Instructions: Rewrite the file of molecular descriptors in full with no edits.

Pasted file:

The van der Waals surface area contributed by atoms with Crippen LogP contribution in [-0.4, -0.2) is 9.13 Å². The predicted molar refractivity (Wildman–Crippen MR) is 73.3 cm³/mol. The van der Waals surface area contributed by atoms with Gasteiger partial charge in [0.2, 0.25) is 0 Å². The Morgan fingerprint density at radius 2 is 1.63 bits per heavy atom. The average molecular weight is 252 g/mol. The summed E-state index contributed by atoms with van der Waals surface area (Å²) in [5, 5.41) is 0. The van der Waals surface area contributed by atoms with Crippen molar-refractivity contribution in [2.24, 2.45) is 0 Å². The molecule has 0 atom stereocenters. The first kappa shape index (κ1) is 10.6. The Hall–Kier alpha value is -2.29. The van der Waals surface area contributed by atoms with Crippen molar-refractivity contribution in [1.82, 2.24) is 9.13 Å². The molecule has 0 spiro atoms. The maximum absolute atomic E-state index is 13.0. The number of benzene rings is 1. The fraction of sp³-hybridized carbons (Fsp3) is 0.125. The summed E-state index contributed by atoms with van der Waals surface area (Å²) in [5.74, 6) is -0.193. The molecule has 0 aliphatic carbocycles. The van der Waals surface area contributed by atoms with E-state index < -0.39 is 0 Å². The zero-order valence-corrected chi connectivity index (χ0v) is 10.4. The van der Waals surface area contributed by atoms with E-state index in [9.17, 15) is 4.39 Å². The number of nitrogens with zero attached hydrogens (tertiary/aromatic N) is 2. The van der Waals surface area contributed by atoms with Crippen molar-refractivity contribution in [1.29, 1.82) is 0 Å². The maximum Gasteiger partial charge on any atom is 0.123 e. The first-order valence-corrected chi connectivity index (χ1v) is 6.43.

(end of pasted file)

The van der Waals surface area contributed by atoms with Crippen LogP contribution in [-0.4, -0.2) is 9.13 Å². The predicted molar refractivity (Wildman–Crippen MR) is 73.3 cm³/mol. The van der Waals surface area contributed by atoms with Gasteiger partial charge in [0.2, 0.25) is 0 Å². The Morgan fingerprint density at radius 2 is 1.63 bits per heavy atom. The average molecular weight is 252 g/mol. The summed E-state index contributed by atoms with van der Waals surface area (Å²) in [5, 5.41) is 0. The van der Waals surface area contributed by atoms with Crippen molar-refractivity contribution in [2.24, 2.45) is 0 Å². The molecule has 0 atom stereocenters. The first kappa shape index (κ1) is 10.6. The Hall–Kier alpha value is -2.29. The van der Waals surface area contributed by atoms with Crippen molar-refractivity contribution in [1.82, 2.24) is 9.13 Å². The molecule has 0 spiro atoms. The maximum absolute atomic E-state index is 13.0. The number of benzene rings is 1. The fraction of sp³-hybridized carbons (Fsp3) is 0.125. The summed E-state index contributed by atoms with van der Waals surface area (Å²) in [5.74, 6) is -0.193. The molecule has 0 aliphatic carbocycles. The van der Waals surface area contributed by atoms with E-state index < -0.39 is 0 Å². The zero-order valence-corrected chi connectivity index (χ0v) is 10.4. The van der Waals surface area contributed by atoms with E-state index in [9.17, 15) is 4.39 Å². The number of nitrogens with zero attached hydrogens (tertiary/aromatic N) is 2. The van der Waals surface area contributed by atoms with Crippen molar-refractivity contribution in [1.29, 1.82) is 0 Å². The maximum Gasteiger partial charge on any atom is 0.123 e. The first-order valence-corrected chi connectivity index (χ1v) is 6.43.